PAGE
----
- July 19 -

Sandinista Revolution (Nicaragua)

Every year on July 19, hundreds of people from all over the country gather at Plaza La Fe (also known as Plaza de la Revolución) in Managua to commemorate a historical and inspiring event: the fall of the militarized Somaza family dictatorship. This family ruled the country in a harsh and...

Sandinista Revolution (Nicaragua)

Every year on July 19, hundreds of people from all over the country gather at Plaza La Fe (also known as Plaza de la Revolución) in Managua to commemorate a historical and inspiring event: the fall of the militarized Somaza family dictatorship. This family ruled the country in a harsh and unscrupulous way for more than four decades. The dynasty was overthrown after the National Sandinista Revolution, which took place when people from all sectors – workers, businessmen, peasants, students, and guerrillas – joined forces and finally defeated the Somoza dynasty and the National Guard on July 19, 1979.

The Revolution marked a significant period in Nicaraguan history and revealed the country as one of the major proxy war battlegrounds of the Cold War with the events in the country rising to international attention.

The symbol and direct precedent of the revolution is the struggle of General Augusto C. Sandino (1895-1934), a national hero who fought with bravery, supported by an army formed by farmers and workers. He fought against the armed intervention of the United State in Nicaragua, done under the pretext of ensuring peace and democracy in the country.
Sandino and his 'small and crazy army', as the Chilean writer Gabriela Mistral called it, fought US marines in the mountains of the Segovias, the northern part of the country. His tactics where so effective that even though they were outnumbered and even though the Marines were technologically superior, Sandinos army was never eliminated by foreign soldiers. The Marines finally left the country, leaving behind a Nicaraguan army that was then known as the National Guard ('Guardia Nacional'), led by a national military man trained in the United States: Anastacio Somoza García, known as 'Tacho'.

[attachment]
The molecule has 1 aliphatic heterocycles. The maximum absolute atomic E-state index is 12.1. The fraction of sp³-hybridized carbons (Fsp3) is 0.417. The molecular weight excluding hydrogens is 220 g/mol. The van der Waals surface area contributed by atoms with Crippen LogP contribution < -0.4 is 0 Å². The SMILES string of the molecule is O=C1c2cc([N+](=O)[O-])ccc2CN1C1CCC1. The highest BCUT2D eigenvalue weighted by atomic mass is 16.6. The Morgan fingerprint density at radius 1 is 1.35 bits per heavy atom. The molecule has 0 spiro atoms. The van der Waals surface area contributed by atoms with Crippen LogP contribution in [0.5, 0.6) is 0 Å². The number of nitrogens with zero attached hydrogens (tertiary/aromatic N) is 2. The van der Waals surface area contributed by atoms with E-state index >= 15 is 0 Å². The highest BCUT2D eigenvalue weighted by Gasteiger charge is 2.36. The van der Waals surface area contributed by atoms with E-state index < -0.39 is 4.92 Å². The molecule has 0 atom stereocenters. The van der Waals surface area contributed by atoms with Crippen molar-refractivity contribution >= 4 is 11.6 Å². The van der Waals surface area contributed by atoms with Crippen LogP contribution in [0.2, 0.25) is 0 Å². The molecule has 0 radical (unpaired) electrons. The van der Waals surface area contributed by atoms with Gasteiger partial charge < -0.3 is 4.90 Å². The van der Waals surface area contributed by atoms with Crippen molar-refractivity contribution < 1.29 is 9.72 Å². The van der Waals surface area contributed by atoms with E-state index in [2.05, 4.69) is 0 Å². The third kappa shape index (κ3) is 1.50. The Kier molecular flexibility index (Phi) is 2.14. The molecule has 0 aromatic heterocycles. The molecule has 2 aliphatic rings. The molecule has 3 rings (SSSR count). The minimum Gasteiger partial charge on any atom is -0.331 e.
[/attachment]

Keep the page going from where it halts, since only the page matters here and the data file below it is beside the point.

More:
Source:
http://vianica.com/go/specials/15-sandinista-revolution-in-nicaragua.html
http://en.wikipedia.org/wiki/Nicaraguan_Revolution

Categories:

More holidays on this day:

Stick out Your Tongue Day

You may also like...

Interesting events from History category.

Italy's Liberation Day - Festa della Liberazione

Italy's Liberation Day (Festa della Liberazione), also known as the Anniversary of the Liberation (Anniversario della liberazione d'Italia), Anniversary of the Resistance (anniversario della Resistenza), or simply April 25 is a national Italian holiday commemorating the end of the second world war...

Norway’s Constitution Day - Grunnlov

The Norwegian Constitution ('Grunnlov') of May 1814 is the oldest European constitution that is still in use, and the second oldest in the world – behind the American, by which it was inspired. It commemorates the date when the nation's constitution was signed at Eidsvoll on May 17, 1814. It...

India's Independence Day

"At the stroke of the midnight hour, when the world sleeps, India will awake to life and freedom. A moment comes, which comes but rarely in history, when we step out from the old to the new...India discovers herself again." - Jawaharlal Nehru After more than two hundred years...

Independence Day of Nigeria

Nigeria was granted independence on October 1, 1960. A new constitution established a federal system with an elected prime minister and a ceremonial head of state. Although Nigeria gained partial independence from Britain on October 1 1960, it was not totally independent until 1963 when the...

Berlin Wall Opened

Berlin had been politically divided since the end of World War II, with the eastern portion of the city serving as the capitol of German Democratic Republic. The two parts of the city were physically divided in 1961 with the construction of the Berlin Wall, the most visible expression of the Cold...

Boston Tea Party

The Boston Tea Party (referred to in its time simply as 'the destruction of the tea' or by other informal names and not celebrated until half a century later,) was a political protest by the Sons of Liberty in Boston, a city in the British colony of Massachusetts, against the tax policy of the...

Download KeepIn Calendar

Enjoy the interesting stories even on your phone or tablet